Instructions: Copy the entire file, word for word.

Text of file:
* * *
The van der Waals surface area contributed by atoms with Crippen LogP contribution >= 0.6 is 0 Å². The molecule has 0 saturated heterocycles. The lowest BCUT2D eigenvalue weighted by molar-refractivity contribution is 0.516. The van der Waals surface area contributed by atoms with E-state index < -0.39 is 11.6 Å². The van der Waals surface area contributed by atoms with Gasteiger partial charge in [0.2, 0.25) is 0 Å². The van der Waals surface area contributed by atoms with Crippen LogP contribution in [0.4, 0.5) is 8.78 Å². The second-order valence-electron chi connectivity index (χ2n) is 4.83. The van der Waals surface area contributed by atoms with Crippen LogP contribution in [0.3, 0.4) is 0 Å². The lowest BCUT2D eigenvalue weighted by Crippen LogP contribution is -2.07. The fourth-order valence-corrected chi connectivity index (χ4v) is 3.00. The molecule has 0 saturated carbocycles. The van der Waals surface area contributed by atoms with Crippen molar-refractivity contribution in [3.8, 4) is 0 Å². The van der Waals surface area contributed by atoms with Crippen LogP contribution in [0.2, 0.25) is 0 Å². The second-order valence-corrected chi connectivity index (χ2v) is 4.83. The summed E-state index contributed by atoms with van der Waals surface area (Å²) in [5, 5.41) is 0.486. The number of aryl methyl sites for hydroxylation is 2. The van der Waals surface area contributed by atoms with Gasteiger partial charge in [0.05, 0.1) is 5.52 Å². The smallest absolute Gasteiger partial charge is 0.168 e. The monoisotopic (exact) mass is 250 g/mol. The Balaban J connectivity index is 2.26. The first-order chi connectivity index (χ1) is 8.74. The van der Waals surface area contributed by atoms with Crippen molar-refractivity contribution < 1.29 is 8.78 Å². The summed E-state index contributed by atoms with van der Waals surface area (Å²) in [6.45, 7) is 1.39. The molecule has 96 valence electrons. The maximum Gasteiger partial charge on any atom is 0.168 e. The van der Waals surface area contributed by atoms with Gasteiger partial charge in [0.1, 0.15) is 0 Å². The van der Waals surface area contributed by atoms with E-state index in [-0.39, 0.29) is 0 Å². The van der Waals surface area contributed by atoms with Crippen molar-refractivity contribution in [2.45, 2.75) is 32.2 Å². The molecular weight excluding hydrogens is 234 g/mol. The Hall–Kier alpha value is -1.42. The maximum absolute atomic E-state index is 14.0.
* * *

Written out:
The van der Waals surface area contributed by atoms with Crippen LogP contribution >= 0.6 is 0 Å². The molecule has 0 saturated heterocycles. The lowest BCUT2D eigenvalue weighted by molar-refractivity contribution is 0.516. The van der Waals surface area contributed by atoms with E-state index < -0.39 is 11.6 Å². The van der Waals surface area contributed by atoms with Gasteiger partial charge in [0.2, 0.25) is 0 Å². The van der Waals surface area contributed by atoms with Crippen LogP contribution in [0.4, 0.5) is 8.78 Å². The second-order valence-electron chi connectivity index (χ2n) is 4.83. The van der Waals surface area contributed by atoms with Crippen LogP contribution in [0.3, 0.4) is 0 Å². The lowest BCUT2D eigenvalue weighted by Crippen LogP contribution is -2.07. The fourth-order valence-corrected chi connectivity index (χ4v) is 3.00. The molecule has 0 saturated carbocycles. The van der Waals surface area contributed by atoms with Crippen molar-refractivity contribution in [3.8, 4) is 0 Å². The van der Waals surface area contributed by atoms with Crippen LogP contribution in [0.2, 0.25) is 0 Å². The second-order valence-corrected chi connectivity index (χ2v) is 4.83. The summed E-state index contributed by atoms with van der Waals surface area (Å²) in [5, 5.41) is 0.486. The number of aryl methyl sites for hydroxylation is 2. The van der Waals surface area contributed by atoms with Gasteiger partial charge in [0.05, 0.1) is 5.52 Å². The smallest absolute Gasteiger partial charge is 0.168 e. The monoisotopic (exact) mass is 250 g/mol. The Balaban J connectivity index is 2.26. The first-order chi connectivity index (χ1) is 8.74. The van der Waals surface area contributed by atoms with Crippen molar-refractivity contribution < 1.29 is 8.78 Å². The summed E-state index contributed by atoms with van der Waals surface area (Å²) in [6.45, 7) is 1.39. The molecule has 96 valence electrons. The maximum Gasteiger partial charge on any atom is 0.168 e. The van der Waals surface area contributed by atoms with Gasteiger partial charge in [0.1, 0.15) is 0 Å². The van der Waals surface area contributed by atoms with E-state index in [-0.39, 0.29) is 0 Å². The van der Waals surface area contributed by atoms with Crippen molar-refractivity contribution in [2.45, 2.75) is 32.2 Å². The molecular weight excluding hydrogens is 234 g/mol. The Hall–Kier alpha value is -1.42. The maximum absolute atomic E-state index is 14.0.